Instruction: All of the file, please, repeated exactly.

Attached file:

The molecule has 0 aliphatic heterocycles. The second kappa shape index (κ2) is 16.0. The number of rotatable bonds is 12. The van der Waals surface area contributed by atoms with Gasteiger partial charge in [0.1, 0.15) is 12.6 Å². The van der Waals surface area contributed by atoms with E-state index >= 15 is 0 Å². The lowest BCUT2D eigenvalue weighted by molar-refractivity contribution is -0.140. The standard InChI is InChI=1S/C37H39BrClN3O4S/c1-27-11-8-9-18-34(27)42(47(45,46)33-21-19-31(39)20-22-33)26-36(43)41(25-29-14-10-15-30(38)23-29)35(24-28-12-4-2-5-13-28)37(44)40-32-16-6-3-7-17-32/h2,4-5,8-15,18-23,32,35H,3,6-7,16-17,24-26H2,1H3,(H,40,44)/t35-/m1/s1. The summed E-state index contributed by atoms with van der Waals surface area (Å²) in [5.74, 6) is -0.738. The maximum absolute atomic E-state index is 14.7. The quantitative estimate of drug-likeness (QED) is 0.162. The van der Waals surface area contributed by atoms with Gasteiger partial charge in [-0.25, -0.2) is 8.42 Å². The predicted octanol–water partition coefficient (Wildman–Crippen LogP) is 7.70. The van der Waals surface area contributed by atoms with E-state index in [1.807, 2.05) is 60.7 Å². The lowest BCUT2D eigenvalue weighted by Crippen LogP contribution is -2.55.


The molecule has 0 aliphatic heterocycles. The second kappa shape index (κ2) is 16.0. The number of rotatable bonds is 12. The van der Waals surface area contributed by atoms with Gasteiger partial charge in [0.1, 0.15) is 12.6 Å². The van der Waals surface area contributed by atoms with E-state index >= 15 is 0 Å². The lowest BCUT2D eigenvalue weighted by molar-refractivity contribution is -0.140. The standard InChI is InChI=1S/C37H39BrClN3O4S/c1-27-11-8-9-18-34(27)42(47(45,46)33-21-19-31(39)20-22-33)26-36(43)41(25-29-14-10-15-30(38)23-29)35(24-28-12-4-2-5-13-28)37(44)40-32-16-6-3-7-17-32/h2,4-5,8-15,18-23,32,35H,3,6-7,16-17,24-26H2,1H3,(H,40,44)/t35-/m1/s1. The summed E-state index contributed by atoms with van der Waals surface area (Å²) in [5.74, 6) is -0.738. The maximum absolute atomic E-state index is 14.7. The quantitative estimate of drug-likeness (QED) is 0.162. The van der Waals surface area contributed by atoms with Gasteiger partial charge in [-0.25, -0.2) is 8.42 Å². The predicted octanol–water partition coefficient (Wildman–Crippen LogP) is 7.70. The van der Waals surface area contributed by atoms with E-state index in [1.807, 2.05) is 60.7 Å². The lowest BCUT2D eigenvalue weighted by Crippen LogP contribution is -2.55.